The US House of Representatives voted to make the Do-Not-Call Registry list permanent on Tuesday. The measure, which still raises some eyebrows in the industry, still needs approval from the Senate.
Before the passage of the Do Not Call Improvement Act, consumers had to renew their participation in the registry every five years. The bill also requires that the FTC remove disconnected and reassigned numbers periodically.
The noted flaws in the bill are in the system, not the intent.
“We’re okay with the list being permanent just as long as they are showing that they have a process in place, where they are purging and updating the list regularly,” said Tim Searcy, CEO of the American Teleservices Association in a statement.
The FTC is a strong proponent of the bill.
“If legislation does not go through to make numbers permanent, we’re going to take regulatory action to make sure that numbers do stay permanent because we realize that that’s what consumers want,” said Mitch Katz, public affairs specialist at the FTC. “We’re doing what it takes to scrub the list so that only appropriate numbers are on there and dead numbers, if you will, come off.”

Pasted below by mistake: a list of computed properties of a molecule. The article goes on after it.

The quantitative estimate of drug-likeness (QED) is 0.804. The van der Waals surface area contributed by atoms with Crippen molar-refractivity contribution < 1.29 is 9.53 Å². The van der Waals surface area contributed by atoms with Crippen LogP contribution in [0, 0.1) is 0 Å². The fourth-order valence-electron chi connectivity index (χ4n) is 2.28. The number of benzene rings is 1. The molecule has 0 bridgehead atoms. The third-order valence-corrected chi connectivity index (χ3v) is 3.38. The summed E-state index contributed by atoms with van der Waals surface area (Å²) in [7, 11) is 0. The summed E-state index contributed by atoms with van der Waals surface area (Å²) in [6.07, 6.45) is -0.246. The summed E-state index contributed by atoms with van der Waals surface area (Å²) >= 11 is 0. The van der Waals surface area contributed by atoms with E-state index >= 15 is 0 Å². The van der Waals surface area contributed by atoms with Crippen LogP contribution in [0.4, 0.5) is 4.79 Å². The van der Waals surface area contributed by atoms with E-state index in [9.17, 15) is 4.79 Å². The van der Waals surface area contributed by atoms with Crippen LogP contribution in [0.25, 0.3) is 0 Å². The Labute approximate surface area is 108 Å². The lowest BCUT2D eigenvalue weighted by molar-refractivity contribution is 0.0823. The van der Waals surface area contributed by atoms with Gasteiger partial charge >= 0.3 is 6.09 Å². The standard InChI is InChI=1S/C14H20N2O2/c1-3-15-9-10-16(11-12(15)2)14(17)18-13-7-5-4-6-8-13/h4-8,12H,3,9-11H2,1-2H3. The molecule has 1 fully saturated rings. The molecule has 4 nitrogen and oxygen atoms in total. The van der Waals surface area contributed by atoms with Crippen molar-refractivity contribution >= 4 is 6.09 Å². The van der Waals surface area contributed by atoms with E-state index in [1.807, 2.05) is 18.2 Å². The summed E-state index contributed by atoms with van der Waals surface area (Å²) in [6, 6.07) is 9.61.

The DMA supports eliminating the current rule’s five-year registration period.
“The public has voiced its strong support for the registry and the DMA wants to help consumers make informed decisions on how they can be contacted by businesses selling valuable products and services,” Jerry Cerasale, SVP of government affairs at the DMA said in a statement. “Those legitimate marketers who rely on the FTC’s no-call registry as means of keeping their own lists as accurate as possible will greatly benefit from the new provisions that will be implemented as a result of the final legislation.